Triple the demand. A third of the supply. I don't know how that does anything other than make prices seem high.


The number of publicly listed companies in the US has steadily declined since its peak in 1996. That has a lot to do with market volatility and crazy stock prices.

In the last few decades, the portion of Americans with pensions has halved and the portion dependent on the stock market for retirement has tripled.[1]

During that same time, the number of publicly listed companies - companies whose stock you can buy and make a part of your retirement account - has fallen to about one-third of its peak. [2]

And here we have one important problem with pricing stocks.

If we just look at supply and demand, the supply of companies whose stock you can buy has fallen to a third of its peak and if we just look at demand for stocks, the portion of Americans dependent on stocks for retirement has tripled. If the supply is a third and the demand has tripled, the price has no where to go but up. From this angle, crazy high stock prices are very reasonable.

Meanwhile, we have traditional measures of stock value. Traditional as in it generates profits. If you pay $100 for a share of stock, ideally that would represent - say - $5 a year in profits. The price of $100 relative to the profits of $5 works out to a Price to Earnings ratio (PE) of 100/5 = 20. What seems reasonable from a perspective of PE is something in the range of 15 to 35. (If you are expecting big growths in profits and interest rates are low - which means you discount those future profits less - PE ratios considerably higher than 15 to 35 are justified. That is to say, a growth stock could reasonably have a very high PE.) Even though Tesla has fallen by about 40% year to date, its PE is still 100. That's really high and a lot of stocks in the last year have had either really high PE ratios - or given they are not yet profitable - no PE ratio.

If we only look at PE, the stock market has been wildly overpriced.

But if you look at the demand for stocks v the supply of stocks (again, the number of publicly traded companies), the stock market has arguably been reasonably priced. People need a way to build wealth for retirement. There are not many companies being traded. The result is that the price of companies - the value of their stock - will go up. (I suspect that this fundamental demand is going to drive stock prices back up.)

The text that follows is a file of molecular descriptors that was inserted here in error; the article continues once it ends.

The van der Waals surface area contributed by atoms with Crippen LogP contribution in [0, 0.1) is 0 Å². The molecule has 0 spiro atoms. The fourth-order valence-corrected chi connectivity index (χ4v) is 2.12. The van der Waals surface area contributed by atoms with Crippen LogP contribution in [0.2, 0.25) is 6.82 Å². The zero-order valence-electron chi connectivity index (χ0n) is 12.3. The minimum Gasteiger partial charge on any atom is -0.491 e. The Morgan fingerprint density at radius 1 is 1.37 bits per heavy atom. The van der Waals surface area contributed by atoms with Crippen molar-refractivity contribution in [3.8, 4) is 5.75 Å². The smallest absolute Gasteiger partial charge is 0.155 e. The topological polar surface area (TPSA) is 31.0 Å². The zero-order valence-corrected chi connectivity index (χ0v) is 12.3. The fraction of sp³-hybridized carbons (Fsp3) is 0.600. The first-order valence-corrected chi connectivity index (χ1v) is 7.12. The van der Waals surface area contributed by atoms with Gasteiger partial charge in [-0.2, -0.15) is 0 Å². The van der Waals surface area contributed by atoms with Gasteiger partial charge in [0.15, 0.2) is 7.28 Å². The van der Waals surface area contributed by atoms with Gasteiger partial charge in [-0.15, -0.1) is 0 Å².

There is more going on with asset prices than this but I don't think enough is said about this tension. Stock prices have been quite reasonable given growing demand for a shrinking number of stocks even though from the perspective of PE, stock prices have been silly.

What is the solution? Well, you know me and my mantra about entrepreneurship now being the limit to progress. We need more initiatives - public and private - to make more people more entrepreneurial. One simple reason? We have more capital than good investments right now. The two limits to creating more investments are public policies (for initiatives like reducing child poverty and infrastructure investments) and private initiatives to start more companies that can go public.

One way to meet the demand for publicly listed companies without making stock prices higher than PE would seem justified is to create more companies. That's going to require more entrepreneurs. More effective entrepreneurs can meet the demand for good investments without driving up the price of assets to seemingly unsustainable levels.

[1] https://www.ssa.gov/policy/docs/ssb/v69n3/v69n3p1.html
[2] https://fred.stlouisfed.org/series/DDOM01USA644NWDB

07 May 2022

Freedom of Religion as Bold, Liberating, Irrational and Key to Understanding the Debate About Abortion